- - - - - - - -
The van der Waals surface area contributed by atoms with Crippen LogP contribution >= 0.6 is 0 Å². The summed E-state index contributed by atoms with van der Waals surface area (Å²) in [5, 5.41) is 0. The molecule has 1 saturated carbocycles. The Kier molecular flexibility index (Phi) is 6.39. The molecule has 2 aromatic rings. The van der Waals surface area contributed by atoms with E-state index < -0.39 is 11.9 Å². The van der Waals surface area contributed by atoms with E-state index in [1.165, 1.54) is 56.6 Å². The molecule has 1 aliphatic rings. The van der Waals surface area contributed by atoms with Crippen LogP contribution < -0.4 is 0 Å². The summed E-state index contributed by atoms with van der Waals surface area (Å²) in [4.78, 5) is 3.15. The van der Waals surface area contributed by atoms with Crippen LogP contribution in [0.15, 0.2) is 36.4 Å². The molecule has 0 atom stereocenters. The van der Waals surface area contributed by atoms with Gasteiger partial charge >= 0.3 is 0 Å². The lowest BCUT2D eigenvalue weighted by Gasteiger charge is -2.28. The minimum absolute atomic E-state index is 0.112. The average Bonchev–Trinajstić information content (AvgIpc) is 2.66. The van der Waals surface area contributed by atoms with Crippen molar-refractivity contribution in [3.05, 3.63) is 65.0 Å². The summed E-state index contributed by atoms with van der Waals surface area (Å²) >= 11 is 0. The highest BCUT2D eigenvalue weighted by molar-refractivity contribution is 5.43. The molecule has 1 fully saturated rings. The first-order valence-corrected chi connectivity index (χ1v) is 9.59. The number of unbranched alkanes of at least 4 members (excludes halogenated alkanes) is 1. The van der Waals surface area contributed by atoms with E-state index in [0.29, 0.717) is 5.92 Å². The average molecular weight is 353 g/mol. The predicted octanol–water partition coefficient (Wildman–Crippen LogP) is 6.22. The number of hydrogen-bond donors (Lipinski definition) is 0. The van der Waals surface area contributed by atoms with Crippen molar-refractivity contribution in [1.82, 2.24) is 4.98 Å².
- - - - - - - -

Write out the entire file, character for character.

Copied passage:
The van der Waals surface area contributed by atoms with Crippen LogP contribution >= 0.6 is 0 Å². The summed E-state index contributed by atoms with van der Waals surface area (Å²) in [5, 5.41) is 0. The molecule has 1 saturated carbocycles. The Kier molecular flexibility index (Phi) is 6.39. The molecule has 2 aromatic rings. The van der Waals surface area contributed by atoms with E-state index < -0.39 is 11.9 Å². The van der Waals surface area contributed by atoms with E-state index in [1.165, 1.54) is 56.6 Å². The molecule has 1 aliphatic rings. The van der Waals surface area contributed by atoms with Crippen LogP contribution < -0.4 is 0 Å². The summed E-state index contributed by atoms with van der Waals surface area (Å²) in [4.78, 5) is 3.15. The van der Waals surface area contributed by atoms with Crippen LogP contribution in [0.15, 0.2) is 36.4 Å². The molecule has 0 atom stereocenters. The van der Waals surface area contributed by atoms with Gasteiger partial charge >= 0.3 is 0 Å². The lowest BCUT2D eigenvalue weighted by Gasteiger charge is -2.28. The minimum absolute atomic E-state index is 0.112. The average Bonchev–Trinajstić information content (AvgIpc) is 2.66. The van der Waals surface area contributed by atoms with Crippen molar-refractivity contribution in [3.05, 3.63) is 65.0 Å². The summed E-state index contributed by atoms with van der Waals surface area (Å²) >= 11 is 0. The highest BCUT2D eigenvalue weighted by molar-refractivity contribution is 5.43. The molecule has 1 fully saturated rings. The first-order valence-corrected chi connectivity index (χ1v) is 9.59. The number of unbranched alkanes of at least 4 members (excludes halogenated alkanes) is 1. The van der Waals surface area contributed by atoms with E-state index in [0.29, 0.717) is 5.92 Å². The average molecular weight is 353 g/mol. The predicted octanol–water partition coefficient (Wildman–Crippen LogP) is 6.22. The number of hydrogen-bond donors (Lipinski definition) is 0. The van der Waals surface area contributed by atoms with Crippen molar-refractivity contribution in [1.82, 2.24) is 4.98 Å².